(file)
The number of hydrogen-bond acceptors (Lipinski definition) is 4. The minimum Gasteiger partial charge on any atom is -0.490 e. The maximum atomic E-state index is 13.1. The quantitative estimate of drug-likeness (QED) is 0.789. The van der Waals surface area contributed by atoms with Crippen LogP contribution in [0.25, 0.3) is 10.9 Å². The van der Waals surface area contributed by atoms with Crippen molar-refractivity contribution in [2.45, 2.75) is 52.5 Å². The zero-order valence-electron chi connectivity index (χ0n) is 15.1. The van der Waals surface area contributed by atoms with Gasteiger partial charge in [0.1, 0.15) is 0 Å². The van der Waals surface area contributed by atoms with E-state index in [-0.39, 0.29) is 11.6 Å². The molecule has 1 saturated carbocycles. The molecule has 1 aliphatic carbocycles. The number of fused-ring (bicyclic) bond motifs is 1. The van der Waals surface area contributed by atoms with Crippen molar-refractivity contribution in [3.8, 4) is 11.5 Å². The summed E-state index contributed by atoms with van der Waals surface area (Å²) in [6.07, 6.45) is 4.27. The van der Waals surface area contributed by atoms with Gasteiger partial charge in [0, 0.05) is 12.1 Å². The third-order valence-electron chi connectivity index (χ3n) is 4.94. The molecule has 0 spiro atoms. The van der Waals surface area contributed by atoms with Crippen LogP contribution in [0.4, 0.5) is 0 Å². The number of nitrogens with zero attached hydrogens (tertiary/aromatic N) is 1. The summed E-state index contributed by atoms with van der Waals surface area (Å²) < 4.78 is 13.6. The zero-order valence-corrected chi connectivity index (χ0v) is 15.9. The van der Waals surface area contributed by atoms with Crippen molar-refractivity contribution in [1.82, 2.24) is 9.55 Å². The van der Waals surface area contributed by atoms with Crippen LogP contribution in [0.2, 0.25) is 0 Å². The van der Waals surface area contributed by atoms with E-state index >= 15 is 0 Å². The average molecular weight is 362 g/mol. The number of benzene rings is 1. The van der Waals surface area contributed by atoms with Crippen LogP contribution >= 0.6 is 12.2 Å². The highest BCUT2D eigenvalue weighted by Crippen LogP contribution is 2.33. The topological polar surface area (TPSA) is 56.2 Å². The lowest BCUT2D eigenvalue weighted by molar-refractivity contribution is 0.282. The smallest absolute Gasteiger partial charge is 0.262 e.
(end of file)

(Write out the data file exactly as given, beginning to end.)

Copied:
The number of hydrogen-bond acceptors (Lipinski definition) is 4. The minimum Gasteiger partial charge on any atom is -0.490 e. The maximum atomic E-state index is 13.1. The quantitative estimate of drug-likeness (QED) is 0.789. The van der Waals surface area contributed by atoms with Crippen LogP contribution in [0.25, 0.3) is 10.9 Å². The van der Waals surface area contributed by atoms with Crippen molar-refractivity contribution in [2.45, 2.75) is 52.5 Å². The zero-order valence-electron chi connectivity index (χ0n) is 15.1. The van der Waals surface area contributed by atoms with Gasteiger partial charge in [0.1, 0.15) is 0 Å². The van der Waals surface area contributed by atoms with E-state index in [-0.39, 0.29) is 11.6 Å². The molecule has 1 saturated carbocycles. The molecule has 1 aliphatic carbocycles. The number of fused-ring (bicyclic) bond motifs is 1. The van der Waals surface area contributed by atoms with Crippen molar-refractivity contribution in [3.8, 4) is 11.5 Å². The summed E-state index contributed by atoms with van der Waals surface area (Å²) in [6.07, 6.45) is 4.27. The van der Waals surface area contributed by atoms with Gasteiger partial charge in [0, 0.05) is 12.1 Å². The third-order valence-electron chi connectivity index (χ3n) is 4.94. The molecule has 0 spiro atoms. The van der Waals surface area contributed by atoms with Crippen LogP contribution in [0.4, 0.5) is 0 Å². The number of nitrogens with zero attached hydrogens (tertiary/aromatic N) is 1. The summed E-state index contributed by atoms with van der Waals surface area (Å²) < 4.78 is 13.6. The zero-order valence-corrected chi connectivity index (χ0v) is 15.9. The van der Waals surface area contributed by atoms with Crippen molar-refractivity contribution in [1.82, 2.24) is 9.55 Å². The van der Waals surface area contributed by atoms with Crippen LogP contribution in [0.2, 0.25) is 0 Å². The van der Waals surface area contributed by atoms with E-state index >= 15 is 0 Å². The average molecular weight is 362 g/mol. The number of benzene rings is 1. The van der Waals surface area contributed by atoms with Crippen LogP contribution >= 0.6 is 12.2 Å². The highest BCUT2D eigenvalue weighted by Crippen LogP contribution is 2.33. The topological polar surface area (TPSA) is 56.2 Å². The lowest BCUT2D eigenvalue weighted by molar-refractivity contribution is 0.282. The smallest absolute Gasteiger partial charge is 0.262 e.